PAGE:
I found it interesting that Emma was able to free Merlin using both light and dark magic—because both still exist inside her; she’s both the savior and the Dark One, and neither of those things negates the other. Bringing together powerful light and dark magic also seems to be at the heart of Once Upon a Time’s take on Excalibur. Both light and darkness have to be brought together for it to work, and it can be used for both light and dark purposes. The key—once again—is choice. And for the first time, I was left wondering if maybe Emma’s choice isn’t to snuff out the light but to destroy the darkness once and for all. The Dark One never reveals their whole plan, so there has to be more to Emma’s mission than uniting the sword to destroy any last bits of light in her. There are more twists coming, and I can’t wait to see them all.
Even in Storybrooke, light and dark still exist inside Emma. There’s still a part of her that longs for the relationships she had before succumbing to the darkness; there’s still a part of her that can love. We saw those cracks in her Dark One façade with Killian, but they were even more pronounced during her “Operation Cobra” mission with Henry. Once again, Morrison’s use of her tone of voice was masterful, with her usual tone as Emma slipping through the tone she’s affected as the Dark One. It was a tangible way for us to see (or—more accurately—hear) that Henry is able to reach the Emma that exists under the darkness and bring that part of her to the surface.
However, despite Emma wanting a relationship with Henry, she is the Dark One now, and the Dark One doesn’t know how to love in a healthy way. So instead of Emma and Henry sincerely bonding, that whole “mission” was based on lies. Emma’s love for her son and her desire to make up for what happened in Camelot might not be lies, but because she’s the Dark One now, she doesn’t know how to honestly face the consequences of her actions and instead creates more manipulations to make up for her previous ones.
And those previous manipulations were incredibly sad to watch unfold through the dream catcher found in Emma’s house. (Did she want someone to find it? It seemed very convenient that it was out in the open like that after she took it down from her lair of dream catchers.) Not only did Emma take the heart of a young girl, she then manipulated her into breaking Henry’s heart so she could get his tear to free Merlin. While Morrison clearly showed that Emma was working from a place of desperation and not malice (She wasn’t enjoying it as other characters have enjoyed heart-ripping), it was still hard to watch. Was it the same was what Cora did to Daniel (as Regina later claimed)? No, because she didn’t kill Violet, and she try to help Henry and Violet reconnect in Storybrooke. But that doesn’t make it right. Could Emma justify her actions by saying Henry’s heartbreak was achieved in order to serve the greater purpose of saving everyone from the darkness? Yes. But being able to justify something as “for the greater good” doesn’t make it excusable, especially to a 13-year-old kid.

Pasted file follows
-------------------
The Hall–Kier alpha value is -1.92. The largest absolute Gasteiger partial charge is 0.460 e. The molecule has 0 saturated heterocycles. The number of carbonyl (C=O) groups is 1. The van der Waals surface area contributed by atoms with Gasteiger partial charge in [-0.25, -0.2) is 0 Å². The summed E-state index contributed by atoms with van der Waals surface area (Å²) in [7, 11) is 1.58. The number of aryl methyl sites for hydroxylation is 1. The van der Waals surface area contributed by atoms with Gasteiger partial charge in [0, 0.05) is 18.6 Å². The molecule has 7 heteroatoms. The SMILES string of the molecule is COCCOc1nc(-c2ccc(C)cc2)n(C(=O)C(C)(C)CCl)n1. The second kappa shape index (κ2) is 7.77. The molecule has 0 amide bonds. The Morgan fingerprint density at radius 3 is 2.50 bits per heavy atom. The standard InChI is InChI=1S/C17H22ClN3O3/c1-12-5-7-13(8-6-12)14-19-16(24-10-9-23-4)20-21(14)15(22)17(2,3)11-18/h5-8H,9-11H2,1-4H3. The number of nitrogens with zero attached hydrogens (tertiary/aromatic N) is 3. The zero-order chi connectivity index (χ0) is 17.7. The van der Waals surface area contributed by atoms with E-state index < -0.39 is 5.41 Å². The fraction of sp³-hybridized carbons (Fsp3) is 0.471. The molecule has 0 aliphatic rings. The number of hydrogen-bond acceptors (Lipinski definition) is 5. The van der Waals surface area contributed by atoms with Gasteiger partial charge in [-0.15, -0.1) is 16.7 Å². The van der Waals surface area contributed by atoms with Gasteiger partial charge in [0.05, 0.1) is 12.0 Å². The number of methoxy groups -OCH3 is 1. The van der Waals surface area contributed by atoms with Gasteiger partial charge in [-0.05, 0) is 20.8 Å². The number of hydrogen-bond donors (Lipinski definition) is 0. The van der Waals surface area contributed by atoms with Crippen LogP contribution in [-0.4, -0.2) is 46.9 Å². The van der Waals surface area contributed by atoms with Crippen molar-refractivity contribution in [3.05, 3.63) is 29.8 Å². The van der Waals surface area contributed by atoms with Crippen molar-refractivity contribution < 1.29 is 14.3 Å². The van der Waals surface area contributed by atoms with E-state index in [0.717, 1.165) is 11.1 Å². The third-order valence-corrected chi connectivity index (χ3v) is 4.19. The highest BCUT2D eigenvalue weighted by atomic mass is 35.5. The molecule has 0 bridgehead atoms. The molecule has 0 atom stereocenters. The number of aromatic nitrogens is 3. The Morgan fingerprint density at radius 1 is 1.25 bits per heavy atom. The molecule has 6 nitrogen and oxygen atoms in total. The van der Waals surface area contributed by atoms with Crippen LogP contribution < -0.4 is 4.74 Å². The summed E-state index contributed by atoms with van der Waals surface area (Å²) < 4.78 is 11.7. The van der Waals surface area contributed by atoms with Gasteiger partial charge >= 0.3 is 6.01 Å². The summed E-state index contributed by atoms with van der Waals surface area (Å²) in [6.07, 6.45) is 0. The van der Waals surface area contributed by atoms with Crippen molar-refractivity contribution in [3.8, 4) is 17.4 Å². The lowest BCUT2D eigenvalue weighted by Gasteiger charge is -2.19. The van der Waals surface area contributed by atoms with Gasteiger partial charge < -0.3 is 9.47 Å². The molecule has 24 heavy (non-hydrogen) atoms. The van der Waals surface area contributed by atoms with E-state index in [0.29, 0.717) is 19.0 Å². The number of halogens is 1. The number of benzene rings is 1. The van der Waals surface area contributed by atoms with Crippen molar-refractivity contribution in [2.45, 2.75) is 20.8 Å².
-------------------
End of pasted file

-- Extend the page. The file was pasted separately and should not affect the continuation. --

Emma knows better than anyone what losing a first love can do to a person, how it can crush their spirit and turn them into someone cold and afraid to believe again. And she did that to her son—her truest believer. Henry paid the price for Emma’s magic in this case, much like his father often paid the price when Rumplestiltskin was the Dark One. The affect dark magic has on families (once again paralleling addiction) is an important theme on this show, and it was time to see Emma and Henry learn that things can’t be the same between them until she chooses to give up being the Dark One.
As Rumplestiltskin so poignantly told Emma at the beginning of the episode, being the Dark One is a choice that will cost you everyone you love. No one knows that better than he does. I could have watched him act as Emma’s conscience (just as the Dark One version of him is acting as her dark side) forever because it’s amazing to watch this character finally have the clarity that comes from letting go of the darkness. He’s the only one who knows what’s going on in Emma’s head, and he’s the only one who can speak to her specific struggles. More than anyone, he knows that the choices she’s made won’t just affect her; they’ll poison her relationships with everyone around her. And more than anyone, he knows that the relationship she’ll hate herself the most for poisoning is the relationship she has with her son.
Two Dark Ones—both parents to sons who wanted to believe in them; both parents who let their sons down. I am in awe of the way this episode showed the sad fact that Henry is now truly walking in his father’s footsteps, and his father isn’t even there to help him through it now.